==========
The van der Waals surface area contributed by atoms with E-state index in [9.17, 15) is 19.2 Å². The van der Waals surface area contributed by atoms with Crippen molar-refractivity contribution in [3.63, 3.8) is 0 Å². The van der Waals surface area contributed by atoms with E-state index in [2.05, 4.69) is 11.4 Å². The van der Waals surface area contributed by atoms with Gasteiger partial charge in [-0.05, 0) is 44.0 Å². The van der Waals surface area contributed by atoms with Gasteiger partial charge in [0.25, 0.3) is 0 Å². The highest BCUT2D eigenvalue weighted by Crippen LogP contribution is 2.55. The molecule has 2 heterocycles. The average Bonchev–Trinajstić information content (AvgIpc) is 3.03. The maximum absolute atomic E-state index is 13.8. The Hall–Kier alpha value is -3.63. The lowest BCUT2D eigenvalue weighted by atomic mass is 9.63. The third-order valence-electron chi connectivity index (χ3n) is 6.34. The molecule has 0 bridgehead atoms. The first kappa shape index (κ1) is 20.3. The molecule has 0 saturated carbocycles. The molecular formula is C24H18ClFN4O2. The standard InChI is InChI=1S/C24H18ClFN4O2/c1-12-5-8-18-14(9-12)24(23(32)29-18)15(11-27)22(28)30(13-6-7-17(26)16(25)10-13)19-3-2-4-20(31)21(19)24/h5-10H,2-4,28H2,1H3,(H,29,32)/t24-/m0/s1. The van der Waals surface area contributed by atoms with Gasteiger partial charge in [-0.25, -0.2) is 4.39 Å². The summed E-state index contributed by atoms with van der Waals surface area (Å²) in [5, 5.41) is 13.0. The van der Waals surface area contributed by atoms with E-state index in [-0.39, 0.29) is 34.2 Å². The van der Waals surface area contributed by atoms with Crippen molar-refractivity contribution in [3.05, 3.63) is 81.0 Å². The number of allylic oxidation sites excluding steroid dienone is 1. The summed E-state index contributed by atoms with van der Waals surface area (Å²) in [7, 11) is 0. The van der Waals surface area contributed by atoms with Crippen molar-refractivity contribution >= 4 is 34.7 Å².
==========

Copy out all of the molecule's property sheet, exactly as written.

The van der Waals surface area contributed by atoms with E-state index in [9.17, 15) is 19.2 Å². The van der Waals surface area contributed by atoms with Crippen molar-refractivity contribution in [3.63, 3.8) is 0 Å². The van der Waals surface area contributed by atoms with E-state index in [2.05, 4.69) is 11.4 Å². The van der Waals surface area contributed by atoms with Gasteiger partial charge in [-0.05, 0) is 44.0 Å². The van der Waals surface area contributed by atoms with Gasteiger partial charge in [0.25, 0.3) is 0 Å². The highest BCUT2D eigenvalue weighted by Crippen LogP contribution is 2.55. The molecule has 2 heterocycles. The average Bonchev–Trinajstić information content (AvgIpc) is 3.03. The maximum absolute atomic E-state index is 13.8. The Hall–Kier alpha value is -3.63. The lowest BCUT2D eigenvalue weighted by atomic mass is 9.63. The third-order valence-electron chi connectivity index (χ3n) is 6.34. The molecule has 0 bridgehead atoms. The first kappa shape index (κ1) is 20.3. The molecule has 0 saturated carbocycles. The molecular formula is C24H18ClFN4O2. The standard InChI is InChI=1S/C24H18ClFN4O2/c1-12-5-8-18-14(9-12)24(23(32)29-18)15(11-27)22(28)30(13-6-7-17(26)16(25)10-13)19-3-2-4-20(31)21(19)24/h5-10H,2-4,28H2,1H3,(H,29,32)/t24-/m0/s1. The van der Waals surface area contributed by atoms with Gasteiger partial charge in [-0.25, -0.2) is 4.39 Å². The summed E-state index contributed by atoms with van der Waals surface area (Å²) in [5, 5.41) is 13.0. The van der Waals surface area contributed by atoms with E-state index in [-0.39, 0.29) is 34.2 Å². The van der Waals surface area contributed by atoms with Crippen molar-refractivity contribution in [3.05, 3.63) is 81.0 Å². The number of allylic oxidation sites excluding steroid dienone is 1. The summed E-state index contributed by atoms with van der Waals surface area (Å²) in [7, 11) is 0. The van der Waals surface area contributed by atoms with Crippen molar-refractivity contribution >= 4 is 34.7 Å².